Hassan Mottaghi Golshan, Arman Balali Moghadam, and Ismael Chitgar are behind the gorgeous puzzle platformer that is Gilmo: The Inner Self, the story of a spirit who gets chained within an earthly body and must find out a way to get back where he belongs. Use [WASD] or the [arrow] keys to move and jump, holding [C] when nearby certain objects to push and pull them. In his earthly body, Gilmo isn't capable of much, and can frequently be stymied by long falls, gaps, or other obstacles. Fortunately, by coming into contact with certain plants, he can temporarily free his soul to take possession of nearby objects to make a path. That's... probably not a metaphor for anything.
Initially, you'll be unable to manually shift to your ethereal form, but eventually you'll gain the ability to change at will by hitting left [shift]. In your spirit body, you can fly freely around each level (only with the [arrow] keys0, and pressing left [shift] while close to bronze coloured objects will allow you to control them as you please, before releasing your soul with left [shift] again and returning to your body in the same way. The white bar in the upper-right corner represents how long you can stay in spirit form, and if it runs out, you'll be kicked back to your body, and it will only refill back to a certain point. Remember to hit [P] to pause the game if you need to take a break, since Gilmo's health will (very) slowly deplete as you play, and must be kept filled by scarfing down the fruits on trees.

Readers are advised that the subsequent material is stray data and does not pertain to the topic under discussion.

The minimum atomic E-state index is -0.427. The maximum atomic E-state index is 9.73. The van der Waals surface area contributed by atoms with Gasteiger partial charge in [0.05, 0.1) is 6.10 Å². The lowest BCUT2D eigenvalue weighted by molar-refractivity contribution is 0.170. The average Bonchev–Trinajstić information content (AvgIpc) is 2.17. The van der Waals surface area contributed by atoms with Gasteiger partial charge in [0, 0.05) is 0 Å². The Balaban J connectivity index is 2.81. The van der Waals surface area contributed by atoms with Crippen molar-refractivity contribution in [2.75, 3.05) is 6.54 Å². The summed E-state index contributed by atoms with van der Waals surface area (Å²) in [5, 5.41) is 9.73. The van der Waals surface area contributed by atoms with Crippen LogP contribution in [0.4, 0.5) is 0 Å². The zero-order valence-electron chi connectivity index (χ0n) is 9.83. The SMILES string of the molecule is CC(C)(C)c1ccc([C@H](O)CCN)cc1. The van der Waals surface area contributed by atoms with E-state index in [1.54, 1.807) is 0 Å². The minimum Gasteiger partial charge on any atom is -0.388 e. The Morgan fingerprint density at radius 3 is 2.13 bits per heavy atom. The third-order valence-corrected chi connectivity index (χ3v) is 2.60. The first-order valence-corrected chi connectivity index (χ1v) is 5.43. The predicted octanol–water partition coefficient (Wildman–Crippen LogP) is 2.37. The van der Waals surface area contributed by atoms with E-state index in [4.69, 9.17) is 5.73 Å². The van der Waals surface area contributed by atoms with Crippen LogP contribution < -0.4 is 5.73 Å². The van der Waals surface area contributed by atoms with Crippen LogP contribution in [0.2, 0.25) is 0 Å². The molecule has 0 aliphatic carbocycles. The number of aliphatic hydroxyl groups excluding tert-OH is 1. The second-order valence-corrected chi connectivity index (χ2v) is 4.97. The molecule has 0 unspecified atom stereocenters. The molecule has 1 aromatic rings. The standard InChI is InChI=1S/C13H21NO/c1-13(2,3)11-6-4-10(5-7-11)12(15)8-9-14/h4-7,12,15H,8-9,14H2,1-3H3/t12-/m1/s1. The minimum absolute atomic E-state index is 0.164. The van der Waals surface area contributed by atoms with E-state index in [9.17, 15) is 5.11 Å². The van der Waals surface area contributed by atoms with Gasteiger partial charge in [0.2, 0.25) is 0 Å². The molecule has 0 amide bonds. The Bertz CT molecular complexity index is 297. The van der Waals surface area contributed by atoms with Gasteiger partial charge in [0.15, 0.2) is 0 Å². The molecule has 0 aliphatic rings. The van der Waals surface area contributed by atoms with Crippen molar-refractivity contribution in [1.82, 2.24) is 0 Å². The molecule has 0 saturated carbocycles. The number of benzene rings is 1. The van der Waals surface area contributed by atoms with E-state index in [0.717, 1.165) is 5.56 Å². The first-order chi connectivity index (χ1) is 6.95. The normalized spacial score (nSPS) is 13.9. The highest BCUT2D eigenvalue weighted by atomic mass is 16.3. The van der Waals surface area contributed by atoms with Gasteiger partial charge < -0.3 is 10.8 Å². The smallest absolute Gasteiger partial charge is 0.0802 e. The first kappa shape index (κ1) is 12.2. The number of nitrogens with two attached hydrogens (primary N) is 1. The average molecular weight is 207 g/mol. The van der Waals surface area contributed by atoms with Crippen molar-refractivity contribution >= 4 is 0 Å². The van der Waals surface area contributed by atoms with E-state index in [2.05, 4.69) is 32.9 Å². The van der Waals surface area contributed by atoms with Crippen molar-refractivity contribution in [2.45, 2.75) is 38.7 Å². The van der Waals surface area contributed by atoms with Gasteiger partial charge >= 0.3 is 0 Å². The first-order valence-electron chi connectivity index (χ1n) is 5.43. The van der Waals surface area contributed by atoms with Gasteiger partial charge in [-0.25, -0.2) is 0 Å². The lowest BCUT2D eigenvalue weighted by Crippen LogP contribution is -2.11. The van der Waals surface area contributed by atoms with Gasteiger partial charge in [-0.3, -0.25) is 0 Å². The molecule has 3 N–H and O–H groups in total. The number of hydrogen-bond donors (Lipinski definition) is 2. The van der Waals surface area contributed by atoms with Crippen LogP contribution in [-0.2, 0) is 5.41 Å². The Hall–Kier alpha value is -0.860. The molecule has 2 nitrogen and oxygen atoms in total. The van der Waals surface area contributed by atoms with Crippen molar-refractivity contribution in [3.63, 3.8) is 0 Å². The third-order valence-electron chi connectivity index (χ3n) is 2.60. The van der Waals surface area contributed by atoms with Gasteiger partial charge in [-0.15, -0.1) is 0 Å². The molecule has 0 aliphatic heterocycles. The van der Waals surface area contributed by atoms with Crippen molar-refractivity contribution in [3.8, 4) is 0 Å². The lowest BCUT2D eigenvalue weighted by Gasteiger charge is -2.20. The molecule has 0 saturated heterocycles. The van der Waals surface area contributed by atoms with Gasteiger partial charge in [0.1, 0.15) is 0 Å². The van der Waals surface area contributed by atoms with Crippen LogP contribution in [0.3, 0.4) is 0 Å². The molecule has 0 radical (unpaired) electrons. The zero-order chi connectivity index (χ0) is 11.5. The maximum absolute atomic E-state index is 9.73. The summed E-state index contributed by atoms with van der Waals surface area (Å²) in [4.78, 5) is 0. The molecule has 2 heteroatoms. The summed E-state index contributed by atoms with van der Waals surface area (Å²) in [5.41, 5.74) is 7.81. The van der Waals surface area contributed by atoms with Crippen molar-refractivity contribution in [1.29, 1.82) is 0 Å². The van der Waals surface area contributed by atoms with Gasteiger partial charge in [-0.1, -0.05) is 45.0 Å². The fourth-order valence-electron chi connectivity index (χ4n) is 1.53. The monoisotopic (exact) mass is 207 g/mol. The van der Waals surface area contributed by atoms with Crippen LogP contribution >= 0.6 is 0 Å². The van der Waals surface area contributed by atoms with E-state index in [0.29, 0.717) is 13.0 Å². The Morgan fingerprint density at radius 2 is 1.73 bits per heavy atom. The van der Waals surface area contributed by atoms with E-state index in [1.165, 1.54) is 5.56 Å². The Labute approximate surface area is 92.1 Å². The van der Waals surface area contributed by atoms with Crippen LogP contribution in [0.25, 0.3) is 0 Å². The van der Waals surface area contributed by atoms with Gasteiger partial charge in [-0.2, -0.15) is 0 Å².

The Inner Self is, firstly, a GORGEOUS game with soft, appropriately ethereal visuals and a haunting soundtrack. The level of professional polish in its design and distinctive look is impressive. At the same time, however, the game might be both too strict and complicated in its mechanics... lose the decaying health and the restriction on your spirit form bar recovery and suddenly the game would have been a lot friendlier, a lot more casually enjoyable. It would also help if the movement were more precise and less dreamy, physics-y floating, which makes precise platforming in some areas more difficult than it needed to be. It's a shame since despite an uneven difficulty progression, Gilmo: The Inner Self is a beautiful game with a great concept and some flaws dragging it down to earth. If you have the patience for it and a steady hand, it's well worth checking out and admiring. Just... don't expect it to be as forgiving as you.